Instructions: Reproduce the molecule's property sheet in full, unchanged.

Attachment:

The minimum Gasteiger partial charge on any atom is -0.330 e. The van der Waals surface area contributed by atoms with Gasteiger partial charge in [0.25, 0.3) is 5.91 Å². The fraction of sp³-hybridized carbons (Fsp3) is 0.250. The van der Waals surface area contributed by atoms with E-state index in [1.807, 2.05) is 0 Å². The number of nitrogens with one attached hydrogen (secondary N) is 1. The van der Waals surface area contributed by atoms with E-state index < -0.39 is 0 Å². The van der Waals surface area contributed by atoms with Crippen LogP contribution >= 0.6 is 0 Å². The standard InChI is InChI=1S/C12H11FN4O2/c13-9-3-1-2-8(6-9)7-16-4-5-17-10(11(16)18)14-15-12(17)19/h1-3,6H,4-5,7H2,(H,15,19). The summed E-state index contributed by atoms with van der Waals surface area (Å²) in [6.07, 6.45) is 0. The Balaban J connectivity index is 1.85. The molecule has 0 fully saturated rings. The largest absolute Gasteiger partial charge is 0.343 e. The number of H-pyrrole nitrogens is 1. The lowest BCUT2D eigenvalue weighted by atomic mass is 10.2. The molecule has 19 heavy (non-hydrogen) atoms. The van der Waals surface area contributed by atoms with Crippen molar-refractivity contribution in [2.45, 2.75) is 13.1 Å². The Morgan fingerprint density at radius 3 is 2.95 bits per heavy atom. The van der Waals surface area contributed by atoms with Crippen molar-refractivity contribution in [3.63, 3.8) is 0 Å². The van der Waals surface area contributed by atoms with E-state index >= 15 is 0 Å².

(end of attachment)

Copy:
The minimum Gasteiger partial charge on any atom is -0.330 e. The van der Waals surface area contributed by atoms with Gasteiger partial charge in [0.25, 0.3) is 5.91 Å². The fraction of sp³-hybridized carbons (Fsp3) is 0.250. The van der Waals surface area contributed by atoms with E-state index in [1.807, 2.05) is 0 Å². The number of nitrogens with one attached hydrogen (secondary N) is 1. The van der Waals surface area contributed by atoms with E-state index < -0.39 is 0 Å². The van der Waals surface area contributed by atoms with Crippen LogP contribution >= 0.6 is 0 Å². The standard InChI is InChI=1S/C12H11FN4O2/c13-9-3-1-2-8(6-9)7-16-4-5-17-10(11(16)18)14-15-12(17)19/h1-3,6H,4-5,7H2,(H,15,19). The summed E-state index contributed by atoms with van der Waals surface area (Å²) in [6.07, 6.45) is 0. The Balaban J connectivity index is 1.85. The molecule has 0 fully saturated rings. The largest absolute Gasteiger partial charge is 0.343 e. The number of H-pyrrole nitrogens is 1. The lowest BCUT2D eigenvalue weighted by atomic mass is 10.2. The molecule has 19 heavy (non-hydrogen) atoms. The van der Waals surface area contributed by atoms with Crippen molar-refractivity contribution in [2.45, 2.75) is 13.1 Å². The Morgan fingerprint density at radius 3 is 2.95 bits per heavy atom. The van der Waals surface area contributed by atoms with Crippen molar-refractivity contribution in [3.63, 3.8) is 0 Å². The van der Waals surface area contributed by atoms with E-state index >= 15 is 0 Å².